GMO Apples Hit American Stores This Month: How And Why To Avoid Them

Source: The Organic Prepper

GMO Arctic Apples

If a food company invented a new version of a typical food and then packaged it in a box without the ingredients etc. listed on the packaging, there would be quite the outcry.
 
So why is it that Okanagan Speciality Fruits is allowed to market a new variety of GMO apples without telling people the reason they're so "special" is that they are genetically modified?
 
While the fruit won't be explicitly labeled as a GMO product, that information will be available by scanning a QR code on the packaging. "We are selling it under the Arctic brand and we've had a lot of press and attention, so I assume most people will know what it is," company founder Neal Carter said. (source)
Note Neal Carter's words: "most people will know what it is."
 
So how, exactly, will "most people know" that the fruit they're buying has been tampered with? Are we actually supposed to carry around a QR scanner at the store to figure out what the heck we're buying?

WHAT APPLE VARIETIES SHOULD YOU LOOK OUT FOR?

To most folks, a Golden Delicious apple is a Golden Delicious apple. And there are more fruity bullets to dodge than just the Golden Delicious. (If you're wondering why I'm so against the genetic modification of our food, here's a documentary you should really check out.)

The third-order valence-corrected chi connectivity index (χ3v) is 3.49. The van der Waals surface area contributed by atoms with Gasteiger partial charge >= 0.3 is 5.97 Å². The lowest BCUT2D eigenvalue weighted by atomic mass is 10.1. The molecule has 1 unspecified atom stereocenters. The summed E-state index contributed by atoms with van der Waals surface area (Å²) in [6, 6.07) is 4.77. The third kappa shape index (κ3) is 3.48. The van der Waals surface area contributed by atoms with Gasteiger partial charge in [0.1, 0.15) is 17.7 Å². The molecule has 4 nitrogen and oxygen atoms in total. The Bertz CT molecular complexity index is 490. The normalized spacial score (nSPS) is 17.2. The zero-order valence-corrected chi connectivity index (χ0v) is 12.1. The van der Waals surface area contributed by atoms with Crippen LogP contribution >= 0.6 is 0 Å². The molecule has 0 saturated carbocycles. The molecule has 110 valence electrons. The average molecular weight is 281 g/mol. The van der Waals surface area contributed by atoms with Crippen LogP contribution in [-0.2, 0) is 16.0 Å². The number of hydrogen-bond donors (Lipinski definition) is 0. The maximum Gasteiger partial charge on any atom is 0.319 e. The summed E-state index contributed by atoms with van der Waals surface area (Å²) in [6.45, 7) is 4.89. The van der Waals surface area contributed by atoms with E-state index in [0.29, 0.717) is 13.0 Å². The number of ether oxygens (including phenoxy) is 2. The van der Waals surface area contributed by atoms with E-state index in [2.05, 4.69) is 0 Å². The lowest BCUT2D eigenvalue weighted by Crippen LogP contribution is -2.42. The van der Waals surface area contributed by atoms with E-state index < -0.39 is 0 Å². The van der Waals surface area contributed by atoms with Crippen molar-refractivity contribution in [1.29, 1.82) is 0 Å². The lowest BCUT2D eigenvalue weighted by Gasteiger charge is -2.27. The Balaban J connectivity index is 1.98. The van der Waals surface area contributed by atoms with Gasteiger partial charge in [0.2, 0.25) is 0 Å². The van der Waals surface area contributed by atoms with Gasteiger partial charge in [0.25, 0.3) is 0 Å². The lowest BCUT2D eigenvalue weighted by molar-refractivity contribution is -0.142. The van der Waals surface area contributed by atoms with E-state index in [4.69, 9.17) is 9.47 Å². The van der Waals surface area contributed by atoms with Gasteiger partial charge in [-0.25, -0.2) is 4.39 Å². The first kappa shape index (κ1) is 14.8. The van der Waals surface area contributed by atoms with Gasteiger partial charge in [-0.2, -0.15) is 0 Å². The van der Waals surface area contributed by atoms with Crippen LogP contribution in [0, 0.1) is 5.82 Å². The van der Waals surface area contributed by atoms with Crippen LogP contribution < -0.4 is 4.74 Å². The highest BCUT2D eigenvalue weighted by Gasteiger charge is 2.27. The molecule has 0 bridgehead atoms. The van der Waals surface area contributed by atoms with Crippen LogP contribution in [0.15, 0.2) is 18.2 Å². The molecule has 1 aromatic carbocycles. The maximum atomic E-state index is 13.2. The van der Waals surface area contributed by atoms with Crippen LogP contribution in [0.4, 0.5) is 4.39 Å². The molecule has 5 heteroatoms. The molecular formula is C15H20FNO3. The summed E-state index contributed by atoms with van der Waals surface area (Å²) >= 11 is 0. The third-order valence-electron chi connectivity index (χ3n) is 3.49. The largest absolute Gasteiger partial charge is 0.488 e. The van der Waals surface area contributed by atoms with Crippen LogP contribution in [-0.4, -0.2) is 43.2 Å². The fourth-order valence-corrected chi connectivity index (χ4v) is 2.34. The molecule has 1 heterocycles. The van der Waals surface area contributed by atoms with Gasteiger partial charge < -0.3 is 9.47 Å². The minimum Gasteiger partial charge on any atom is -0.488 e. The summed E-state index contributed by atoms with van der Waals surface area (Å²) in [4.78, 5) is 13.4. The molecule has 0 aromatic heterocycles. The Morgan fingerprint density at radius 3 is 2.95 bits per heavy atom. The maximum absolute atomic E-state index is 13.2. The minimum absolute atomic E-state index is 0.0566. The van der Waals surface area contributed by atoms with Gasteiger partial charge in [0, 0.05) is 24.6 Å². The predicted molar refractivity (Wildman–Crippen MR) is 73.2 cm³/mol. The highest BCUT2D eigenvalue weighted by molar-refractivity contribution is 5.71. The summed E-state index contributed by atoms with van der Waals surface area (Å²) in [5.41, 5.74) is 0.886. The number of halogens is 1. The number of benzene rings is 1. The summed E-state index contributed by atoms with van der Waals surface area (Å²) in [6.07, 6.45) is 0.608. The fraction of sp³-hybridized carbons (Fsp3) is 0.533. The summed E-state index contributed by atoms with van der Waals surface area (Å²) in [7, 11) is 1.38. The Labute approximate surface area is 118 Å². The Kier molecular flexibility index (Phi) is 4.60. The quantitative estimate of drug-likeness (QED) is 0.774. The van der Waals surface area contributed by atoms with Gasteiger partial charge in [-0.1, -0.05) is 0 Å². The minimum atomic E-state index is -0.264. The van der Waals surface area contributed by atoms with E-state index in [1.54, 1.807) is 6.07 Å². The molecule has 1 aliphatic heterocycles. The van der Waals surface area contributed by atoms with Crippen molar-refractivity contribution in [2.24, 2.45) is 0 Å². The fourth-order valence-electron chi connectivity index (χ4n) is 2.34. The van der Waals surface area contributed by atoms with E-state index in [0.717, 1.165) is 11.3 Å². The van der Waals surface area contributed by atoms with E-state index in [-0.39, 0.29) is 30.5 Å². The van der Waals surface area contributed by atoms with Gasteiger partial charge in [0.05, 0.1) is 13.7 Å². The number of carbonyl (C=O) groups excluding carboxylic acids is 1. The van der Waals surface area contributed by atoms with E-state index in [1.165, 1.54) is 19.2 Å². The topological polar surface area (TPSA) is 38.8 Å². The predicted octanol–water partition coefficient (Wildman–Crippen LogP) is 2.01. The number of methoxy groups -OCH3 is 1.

By next year, there could be four different apple varieties to dodge in stores if you want to keep your diet free of genetically modified ingredients.
 
Golden Delicious, Granny Smith and Fuji varieties have been approved by the USDA and Canada. An Arctic Gala could be approved in 2018. Only Goldens and Granny Smiths have been planted long enough to produce fruit in commercial quantities by next fall. (source)
The Frankenfruit, which was 20 years in the making, was approved for sale in February 2015 by the Department of Agriculture. The FDA ruled them fit for human consumption a month later.
 
This FDA press release was dated March 20, 2015:
 
Today, the U.S. Food and Drug Administration completed its evaluation for two varieties of apples genetically engineered by Okanagan Specialty Fruits, Inc., and for six varieties of potatoes genetically engineered by J. R. Simplot Company and concluded that these foods are as safe and nutritious as their conventional counterparts.
 
Okanagan's Granny Smith and Golden Delicious varieties of apples, known collectively by the trade name "Arctic Apples," are genetically engineered to resist browning associated with cuts and bruises by reducing levels of enzymes that can cause browning.

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